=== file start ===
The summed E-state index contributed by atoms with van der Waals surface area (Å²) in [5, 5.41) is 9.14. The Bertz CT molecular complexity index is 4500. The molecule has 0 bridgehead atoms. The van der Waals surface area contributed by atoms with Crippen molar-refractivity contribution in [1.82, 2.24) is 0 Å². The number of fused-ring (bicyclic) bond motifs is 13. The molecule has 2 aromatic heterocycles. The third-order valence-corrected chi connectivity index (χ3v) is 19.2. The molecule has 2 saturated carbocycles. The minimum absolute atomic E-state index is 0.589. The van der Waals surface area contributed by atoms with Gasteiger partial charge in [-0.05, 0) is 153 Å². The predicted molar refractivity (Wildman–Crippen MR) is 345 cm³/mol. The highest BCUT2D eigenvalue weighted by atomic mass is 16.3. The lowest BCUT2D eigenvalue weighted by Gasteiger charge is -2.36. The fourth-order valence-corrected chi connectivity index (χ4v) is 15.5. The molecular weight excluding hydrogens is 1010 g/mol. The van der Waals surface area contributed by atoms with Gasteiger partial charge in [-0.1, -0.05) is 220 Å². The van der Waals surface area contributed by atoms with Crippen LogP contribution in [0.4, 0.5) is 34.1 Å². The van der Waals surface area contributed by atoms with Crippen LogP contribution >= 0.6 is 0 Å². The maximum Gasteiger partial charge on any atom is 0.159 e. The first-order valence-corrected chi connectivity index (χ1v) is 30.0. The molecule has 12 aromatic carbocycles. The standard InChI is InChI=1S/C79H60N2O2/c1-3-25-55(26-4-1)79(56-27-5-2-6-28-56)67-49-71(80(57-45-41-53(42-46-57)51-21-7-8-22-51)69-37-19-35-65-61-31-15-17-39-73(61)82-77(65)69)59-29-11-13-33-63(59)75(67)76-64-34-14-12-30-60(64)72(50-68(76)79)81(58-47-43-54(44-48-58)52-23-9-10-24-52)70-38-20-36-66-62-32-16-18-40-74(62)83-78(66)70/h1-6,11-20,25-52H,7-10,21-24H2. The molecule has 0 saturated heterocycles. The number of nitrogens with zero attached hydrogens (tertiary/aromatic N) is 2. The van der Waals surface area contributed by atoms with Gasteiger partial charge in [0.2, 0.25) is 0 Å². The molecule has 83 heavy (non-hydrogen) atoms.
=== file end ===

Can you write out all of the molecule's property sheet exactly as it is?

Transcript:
The summed E-state index contributed by atoms with van der Waals surface area (Å²) in [5, 5.41) is 9.14. The Bertz CT molecular complexity index is 4500. The molecule has 0 bridgehead atoms. The van der Waals surface area contributed by atoms with Crippen molar-refractivity contribution in [1.82, 2.24) is 0 Å². The number of fused-ring (bicyclic) bond motifs is 13. The molecule has 2 aromatic heterocycles. The third-order valence-corrected chi connectivity index (χ3v) is 19.2. The molecule has 2 saturated carbocycles. The minimum absolute atomic E-state index is 0.589. The van der Waals surface area contributed by atoms with Gasteiger partial charge in [-0.05, 0) is 153 Å². The predicted molar refractivity (Wildman–Crippen MR) is 345 cm³/mol. The highest BCUT2D eigenvalue weighted by atomic mass is 16.3. The lowest BCUT2D eigenvalue weighted by Gasteiger charge is -2.36. The fourth-order valence-corrected chi connectivity index (χ4v) is 15.5. The molecular weight excluding hydrogens is 1010 g/mol. The van der Waals surface area contributed by atoms with Gasteiger partial charge in [-0.1, -0.05) is 220 Å². The van der Waals surface area contributed by atoms with Crippen LogP contribution in [0.4, 0.5) is 34.1 Å². The van der Waals surface area contributed by atoms with Crippen LogP contribution >= 0.6 is 0 Å². The maximum Gasteiger partial charge on any atom is 0.159 e. The first-order valence-corrected chi connectivity index (χ1v) is 30.0. The molecule has 12 aromatic carbocycles. The standard InChI is InChI=1S/C79H60N2O2/c1-3-25-55(26-4-1)79(56-27-5-2-6-28-56)67-49-71(80(57-45-41-53(42-46-57)51-21-7-8-22-51)69-37-19-35-65-61-31-15-17-39-73(61)82-77(65)69)59-29-11-13-33-63(59)75(67)76-64-34-14-12-30-60(64)72(50-68(76)79)81(58-47-43-54(44-48-58)52-23-9-10-24-52)70-38-20-36-66-62-32-16-18-40-74(62)83-78(66)70/h1-6,11-20,25-52H,7-10,21-24H2. The molecule has 0 saturated heterocycles. The number of nitrogens with zero attached hydrogens (tertiary/aromatic N) is 2. The van der Waals surface area contributed by atoms with Gasteiger partial charge in [0.2, 0.25) is 0 Å². The molecule has 83 heavy (non-hydrogen) atoms.